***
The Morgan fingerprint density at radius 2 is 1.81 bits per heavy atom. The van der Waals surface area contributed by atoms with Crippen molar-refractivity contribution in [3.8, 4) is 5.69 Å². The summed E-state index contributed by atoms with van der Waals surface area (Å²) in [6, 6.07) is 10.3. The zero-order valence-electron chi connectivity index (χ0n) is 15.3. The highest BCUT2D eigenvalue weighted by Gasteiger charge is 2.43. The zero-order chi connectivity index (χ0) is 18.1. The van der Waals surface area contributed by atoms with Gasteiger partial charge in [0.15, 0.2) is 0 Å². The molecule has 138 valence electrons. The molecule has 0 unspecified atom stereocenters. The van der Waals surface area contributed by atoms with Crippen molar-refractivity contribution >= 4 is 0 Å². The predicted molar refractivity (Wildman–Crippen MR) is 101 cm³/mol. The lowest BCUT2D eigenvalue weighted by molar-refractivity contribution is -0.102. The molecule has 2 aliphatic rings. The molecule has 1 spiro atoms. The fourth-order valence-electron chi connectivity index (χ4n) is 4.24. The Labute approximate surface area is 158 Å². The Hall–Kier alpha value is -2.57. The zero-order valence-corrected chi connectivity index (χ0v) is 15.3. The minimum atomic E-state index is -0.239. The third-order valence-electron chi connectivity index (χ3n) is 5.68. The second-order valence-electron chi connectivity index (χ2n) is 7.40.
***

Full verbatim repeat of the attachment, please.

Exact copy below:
The Morgan fingerprint density at radius 2 is 1.81 bits per heavy atom. The van der Waals surface area contributed by atoms with Crippen molar-refractivity contribution in [3.8, 4) is 5.69 Å². The summed E-state index contributed by atoms with van der Waals surface area (Å²) in [6, 6.07) is 10.3. The zero-order valence-electron chi connectivity index (χ0n) is 15.3. The highest BCUT2D eigenvalue weighted by Gasteiger charge is 2.43. The zero-order chi connectivity index (χ0) is 18.1. The van der Waals surface area contributed by atoms with Gasteiger partial charge in [0.15, 0.2) is 0 Å². The molecule has 138 valence electrons. The molecule has 0 unspecified atom stereocenters. The van der Waals surface area contributed by atoms with Crippen molar-refractivity contribution >= 4 is 0 Å². The predicted molar refractivity (Wildman–Crippen MR) is 101 cm³/mol. The lowest BCUT2D eigenvalue weighted by molar-refractivity contribution is -0.102. The molecule has 2 aliphatic rings. The molecule has 1 spiro atoms. The fourth-order valence-electron chi connectivity index (χ4n) is 4.24. The Labute approximate surface area is 158 Å². The Hall–Kier alpha value is -2.57. The zero-order valence-corrected chi connectivity index (χ0v) is 15.3. The minimum atomic E-state index is -0.239. The third-order valence-electron chi connectivity index (χ3n) is 5.68. The second-order valence-electron chi connectivity index (χ2n) is 7.40.